The Brink follows former White House chief strategist Steve Bannon’s mission to unify extreme nationalists across the globe after his exit from the Trump administration. This fly-on-the-wall documentary takes place in quasi-real time, from 2017 through the 2018 mid-term elections.
The film opens with Bannon freely discussing his admiration for the design of Nazi death camps. More specifically, he admires the business aspect of the death camps and human ability to compartmentalize “business” over lives. Unlike Trump, Bannon nearly always comes off as calm, self-deprecating, charming, and downright affable. So much so that while discussing something as horrific as death camps, it takes a moment to fully realize what he’s actually saying. This is Bannon’s super power, and he knows it.
The majority of the documentary takes place in Europe as Bannon meets with populist movement leaders from Belgium, France, Italy, Hungry, Germany, the Czech Republic, and the UK. Director Alison Klayman’s cameras are allowed access to multiple meetings, even those with leaders of extreme groups. When a journalist from The Guardian brings this to the attention of Bannon and the cameras, Bannon shrugs off the importance by insisting that they are just “informal dinners.” When the same journalist asserts that some of his language is anti-Semitic or at least an appeal to anti-Semites or racists, Bannon not only calmly deflects and denies, he tries to gaslight the reporter into thinking that his suggestions are irrational. Klayman never tells the viewer what to think. She lets Bannon do the talking, allowing the audience to come to their own conclusions.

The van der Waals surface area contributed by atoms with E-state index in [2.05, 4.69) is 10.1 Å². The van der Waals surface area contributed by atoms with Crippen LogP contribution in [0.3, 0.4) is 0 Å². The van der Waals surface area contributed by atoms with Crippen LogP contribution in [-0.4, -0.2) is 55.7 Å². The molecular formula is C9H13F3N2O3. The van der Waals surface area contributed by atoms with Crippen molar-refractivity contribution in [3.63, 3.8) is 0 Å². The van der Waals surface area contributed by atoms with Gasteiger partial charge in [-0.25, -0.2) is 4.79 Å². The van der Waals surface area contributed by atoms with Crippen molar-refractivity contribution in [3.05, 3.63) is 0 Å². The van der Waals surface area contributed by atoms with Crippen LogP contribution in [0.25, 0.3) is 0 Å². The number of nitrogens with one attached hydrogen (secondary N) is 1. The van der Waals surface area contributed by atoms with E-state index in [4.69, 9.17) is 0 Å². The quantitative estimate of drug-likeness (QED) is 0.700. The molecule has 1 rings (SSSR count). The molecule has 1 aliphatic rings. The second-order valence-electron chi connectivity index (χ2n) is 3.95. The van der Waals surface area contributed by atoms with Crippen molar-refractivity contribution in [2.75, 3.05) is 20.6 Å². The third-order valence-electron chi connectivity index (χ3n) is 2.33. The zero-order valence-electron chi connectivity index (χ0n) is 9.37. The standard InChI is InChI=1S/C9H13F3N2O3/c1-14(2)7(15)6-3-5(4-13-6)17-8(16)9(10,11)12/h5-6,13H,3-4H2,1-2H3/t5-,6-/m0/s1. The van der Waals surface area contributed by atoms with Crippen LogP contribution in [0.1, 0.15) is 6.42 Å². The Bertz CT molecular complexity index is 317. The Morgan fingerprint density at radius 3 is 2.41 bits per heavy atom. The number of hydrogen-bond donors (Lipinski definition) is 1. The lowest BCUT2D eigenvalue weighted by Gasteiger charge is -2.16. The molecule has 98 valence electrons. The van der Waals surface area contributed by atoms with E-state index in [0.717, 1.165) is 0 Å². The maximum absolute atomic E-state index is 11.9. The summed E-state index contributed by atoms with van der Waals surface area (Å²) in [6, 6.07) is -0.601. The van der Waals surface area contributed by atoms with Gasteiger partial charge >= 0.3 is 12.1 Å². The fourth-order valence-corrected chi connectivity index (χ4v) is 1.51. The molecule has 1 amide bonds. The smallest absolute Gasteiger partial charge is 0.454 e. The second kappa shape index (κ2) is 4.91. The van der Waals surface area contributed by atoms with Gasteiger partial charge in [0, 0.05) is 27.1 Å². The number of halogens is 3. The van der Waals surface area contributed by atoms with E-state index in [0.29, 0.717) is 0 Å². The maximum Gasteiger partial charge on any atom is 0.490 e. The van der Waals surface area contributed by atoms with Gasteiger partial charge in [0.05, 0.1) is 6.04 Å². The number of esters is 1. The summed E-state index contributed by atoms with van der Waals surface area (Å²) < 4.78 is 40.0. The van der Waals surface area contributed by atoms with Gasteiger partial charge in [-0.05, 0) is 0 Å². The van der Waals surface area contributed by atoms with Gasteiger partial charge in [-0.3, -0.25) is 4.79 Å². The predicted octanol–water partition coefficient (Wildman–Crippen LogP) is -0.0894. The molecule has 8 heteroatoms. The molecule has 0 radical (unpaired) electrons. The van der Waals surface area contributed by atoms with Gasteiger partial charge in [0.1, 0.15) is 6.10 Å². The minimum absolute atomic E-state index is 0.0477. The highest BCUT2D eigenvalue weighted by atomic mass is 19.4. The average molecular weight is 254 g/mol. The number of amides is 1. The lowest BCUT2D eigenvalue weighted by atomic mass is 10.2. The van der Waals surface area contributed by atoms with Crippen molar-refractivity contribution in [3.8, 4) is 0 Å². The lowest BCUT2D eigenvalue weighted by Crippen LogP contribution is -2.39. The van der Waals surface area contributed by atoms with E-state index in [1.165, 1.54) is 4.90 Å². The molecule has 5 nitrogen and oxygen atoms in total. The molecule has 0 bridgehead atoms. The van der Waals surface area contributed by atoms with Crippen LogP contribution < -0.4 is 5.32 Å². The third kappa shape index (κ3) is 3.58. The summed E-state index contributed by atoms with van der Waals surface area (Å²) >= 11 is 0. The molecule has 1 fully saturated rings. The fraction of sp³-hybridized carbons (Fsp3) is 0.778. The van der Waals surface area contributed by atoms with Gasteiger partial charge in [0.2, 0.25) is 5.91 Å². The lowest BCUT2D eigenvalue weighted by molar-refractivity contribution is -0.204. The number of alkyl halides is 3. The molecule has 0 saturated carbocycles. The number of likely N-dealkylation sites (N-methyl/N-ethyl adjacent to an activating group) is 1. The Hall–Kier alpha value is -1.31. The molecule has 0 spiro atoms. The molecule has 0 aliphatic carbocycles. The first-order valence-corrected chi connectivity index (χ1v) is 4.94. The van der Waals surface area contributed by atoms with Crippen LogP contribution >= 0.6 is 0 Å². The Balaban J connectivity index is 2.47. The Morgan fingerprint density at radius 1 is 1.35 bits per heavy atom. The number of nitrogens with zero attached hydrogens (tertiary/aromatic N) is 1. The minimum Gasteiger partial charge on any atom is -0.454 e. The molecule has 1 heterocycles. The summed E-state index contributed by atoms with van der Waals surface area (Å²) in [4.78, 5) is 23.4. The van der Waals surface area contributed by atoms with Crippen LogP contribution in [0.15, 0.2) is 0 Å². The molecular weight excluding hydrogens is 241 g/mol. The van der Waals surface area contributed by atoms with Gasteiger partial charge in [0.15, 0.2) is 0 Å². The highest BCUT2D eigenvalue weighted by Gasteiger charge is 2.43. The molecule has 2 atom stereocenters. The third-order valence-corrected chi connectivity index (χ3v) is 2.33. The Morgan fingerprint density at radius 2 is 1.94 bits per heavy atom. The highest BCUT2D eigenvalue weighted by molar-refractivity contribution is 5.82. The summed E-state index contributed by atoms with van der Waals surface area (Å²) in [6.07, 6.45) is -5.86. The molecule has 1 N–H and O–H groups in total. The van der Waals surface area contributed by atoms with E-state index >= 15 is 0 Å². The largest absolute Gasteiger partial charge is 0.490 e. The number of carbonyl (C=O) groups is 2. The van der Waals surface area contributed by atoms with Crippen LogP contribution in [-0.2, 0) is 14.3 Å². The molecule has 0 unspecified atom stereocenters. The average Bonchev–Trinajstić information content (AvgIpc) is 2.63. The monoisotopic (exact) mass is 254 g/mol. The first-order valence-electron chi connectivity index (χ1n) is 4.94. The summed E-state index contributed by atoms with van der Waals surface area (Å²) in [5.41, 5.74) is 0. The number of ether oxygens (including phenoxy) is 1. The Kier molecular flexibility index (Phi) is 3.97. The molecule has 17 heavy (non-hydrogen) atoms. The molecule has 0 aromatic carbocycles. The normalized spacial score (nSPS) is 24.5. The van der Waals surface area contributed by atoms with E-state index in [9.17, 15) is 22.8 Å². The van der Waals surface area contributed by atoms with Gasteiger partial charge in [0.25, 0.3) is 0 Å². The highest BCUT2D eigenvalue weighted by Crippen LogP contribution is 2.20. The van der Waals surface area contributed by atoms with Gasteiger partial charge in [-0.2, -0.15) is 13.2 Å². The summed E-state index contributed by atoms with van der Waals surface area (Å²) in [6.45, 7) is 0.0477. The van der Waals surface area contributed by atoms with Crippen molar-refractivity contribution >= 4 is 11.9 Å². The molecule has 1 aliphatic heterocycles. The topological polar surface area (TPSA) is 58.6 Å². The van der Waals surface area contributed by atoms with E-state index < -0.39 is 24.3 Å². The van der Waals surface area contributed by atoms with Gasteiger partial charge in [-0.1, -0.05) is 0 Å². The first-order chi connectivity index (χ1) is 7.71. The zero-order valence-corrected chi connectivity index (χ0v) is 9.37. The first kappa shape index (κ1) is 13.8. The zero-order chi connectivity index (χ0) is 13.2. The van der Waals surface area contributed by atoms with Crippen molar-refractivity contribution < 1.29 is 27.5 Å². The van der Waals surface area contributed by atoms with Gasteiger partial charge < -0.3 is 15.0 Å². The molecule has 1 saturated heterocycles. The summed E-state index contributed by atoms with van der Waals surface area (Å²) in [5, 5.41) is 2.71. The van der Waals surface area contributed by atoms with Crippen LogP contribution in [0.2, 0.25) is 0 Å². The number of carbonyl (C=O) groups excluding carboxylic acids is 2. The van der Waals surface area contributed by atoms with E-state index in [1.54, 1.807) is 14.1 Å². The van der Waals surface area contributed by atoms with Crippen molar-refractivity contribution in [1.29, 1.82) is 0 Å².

Bannon has been reaching out to extreme right-wing groups in Europe because he can finance campaigns without revealing the identities of donors, made possible by the US Supreme Court’s Citizen’s United decision. Even though Bannon’s candidates lost elections in 2018, there is plenty of funding for Bannon and others to redirect enormous resources to keep their agenda alive.
And in the US
Back in the US, we see Bannon and his party, whom he refers to as “The Movement,” fly in expensive jets and stay in four-star hotels while meeting with donors that include a former president of Goldman Sachs and seeking support from economically disenfranchised voters. He screens a self-produced film called Trump@War, a film he referred to openly as propaganda earlier in the documentary, but is later referred to as “NOT propaganda” by a Bannon supporter.
The film ends with Bannon returning to Europe, presumably for more meetings with populist parties. The title of the film, The Brink, refers to a speech by Abraham Lincoln, which Bannon quotes at one point, but it could also refer to the economic brink that the world has been pushed to, by coincidence or design, creating easier reception for the racist and xenophobic messages of populist movements, which Bannon freely admits. He states, “People care about a handful of the messages, they don’t care about anything else. If they know you are fighting for their country and making the country great again, they don’t care about anything else.” The financial success of Banon and his backers, relying on the reluctance of would-be populists to read the fine print, is proven near the end of the film when far right groups assert that they will join together across the EU to win future elections by focusing on anti-immigration policies, and praying on fears that immigrants endanger their countries.
Bannon’s goal may have been defeated in the 2018 midterm elections, but this film is important because this kind of rhetoric isn’t going to go away, making disenfranchised people vulnerable to groups like “The Movement.”